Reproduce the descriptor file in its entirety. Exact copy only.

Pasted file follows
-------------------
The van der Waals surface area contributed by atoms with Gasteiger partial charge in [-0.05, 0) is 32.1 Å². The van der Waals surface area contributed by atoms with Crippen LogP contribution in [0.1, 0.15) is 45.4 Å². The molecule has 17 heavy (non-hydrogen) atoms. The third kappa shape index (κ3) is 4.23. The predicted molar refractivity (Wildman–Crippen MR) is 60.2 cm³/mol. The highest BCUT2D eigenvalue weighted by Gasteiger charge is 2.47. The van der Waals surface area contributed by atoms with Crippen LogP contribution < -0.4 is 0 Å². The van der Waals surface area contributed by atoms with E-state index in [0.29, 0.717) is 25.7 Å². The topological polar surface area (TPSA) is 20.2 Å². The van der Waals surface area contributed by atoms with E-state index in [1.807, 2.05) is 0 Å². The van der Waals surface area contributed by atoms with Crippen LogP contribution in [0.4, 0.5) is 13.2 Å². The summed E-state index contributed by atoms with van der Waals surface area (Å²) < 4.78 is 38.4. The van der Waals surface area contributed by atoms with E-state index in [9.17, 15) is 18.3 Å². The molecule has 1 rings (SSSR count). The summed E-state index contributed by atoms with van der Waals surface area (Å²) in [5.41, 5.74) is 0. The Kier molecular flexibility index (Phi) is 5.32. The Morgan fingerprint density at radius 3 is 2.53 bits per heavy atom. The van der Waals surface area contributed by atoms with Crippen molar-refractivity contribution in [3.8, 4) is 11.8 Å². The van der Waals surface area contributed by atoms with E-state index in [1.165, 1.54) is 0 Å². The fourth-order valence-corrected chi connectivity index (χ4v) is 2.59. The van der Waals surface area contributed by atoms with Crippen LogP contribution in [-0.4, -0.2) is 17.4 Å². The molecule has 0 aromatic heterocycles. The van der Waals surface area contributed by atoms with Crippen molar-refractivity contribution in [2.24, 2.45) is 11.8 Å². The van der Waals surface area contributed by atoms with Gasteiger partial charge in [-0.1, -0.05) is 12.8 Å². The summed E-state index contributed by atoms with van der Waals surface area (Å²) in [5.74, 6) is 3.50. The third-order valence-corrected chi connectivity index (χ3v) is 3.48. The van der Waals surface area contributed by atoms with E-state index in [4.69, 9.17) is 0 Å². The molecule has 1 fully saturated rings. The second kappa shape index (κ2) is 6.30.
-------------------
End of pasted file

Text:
The van der Waals surface area contributed by atoms with Gasteiger partial charge in [-0.05, 0) is 32.1 Å². The van der Waals surface area contributed by atoms with Crippen LogP contribution in [0.1, 0.15) is 45.4 Å². The molecule has 17 heavy (non-hydrogen) atoms. The third kappa shape index (κ3) is 4.23. The predicted molar refractivity (Wildman–Crippen MR) is 60.2 cm³/mol. The highest BCUT2D eigenvalue weighted by Gasteiger charge is 2.47. The van der Waals surface area contributed by atoms with Crippen LogP contribution < -0.4 is 0 Å². The van der Waals surface area contributed by atoms with E-state index in [0.29, 0.717) is 25.7 Å². The topological polar surface area (TPSA) is 20.2 Å². The van der Waals surface area contributed by atoms with E-state index in [1.807, 2.05) is 0 Å². The van der Waals surface area contributed by atoms with Crippen LogP contribution in [0.4, 0.5) is 13.2 Å². The summed E-state index contributed by atoms with van der Waals surface area (Å²) < 4.78 is 38.4. The van der Waals surface area contributed by atoms with E-state index in [9.17, 15) is 18.3 Å². The molecule has 1 rings (SSSR count). The summed E-state index contributed by atoms with van der Waals surface area (Å²) in [5.41, 5.74) is 0. The Kier molecular flexibility index (Phi) is 5.32. The Morgan fingerprint density at radius 3 is 2.53 bits per heavy atom. The van der Waals surface area contributed by atoms with Crippen molar-refractivity contribution in [3.8, 4) is 11.8 Å². The van der Waals surface area contributed by atoms with E-state index in [1.165, 1.54) is 0 Å². The fourth-order valence-corrected chi connectivity index (χ4v) is 2.59. The van der Waals surface area contributed by atoms with Crippen LogP contribution in [-0.4, -0.2) is 17.4 Å². The molecule has 0 aromatic heterocycles. The van der Waals surface area contributed by atoms with Crippen molar-refractivity contribution in [2.24, 2.45) is 11.8 Å². The van der Waals surface area contributed by atoms with Gasteiger partial charge in [-0.1, -0.05) is 12.8 Å². The summed E-state index contributed by atoms with van der Waals surface area (Å²) in [5.74, 6) is 3.50. The third-order valence-corrected chi connectivity index (χ3v) is 3.48. The van der Waals surface area contributed by atoms with E-state index in [4.69, 9.17) is 0 Å². The molecule has 1 fully saturated rings. The second kappa shape index (κ2) is 6.30.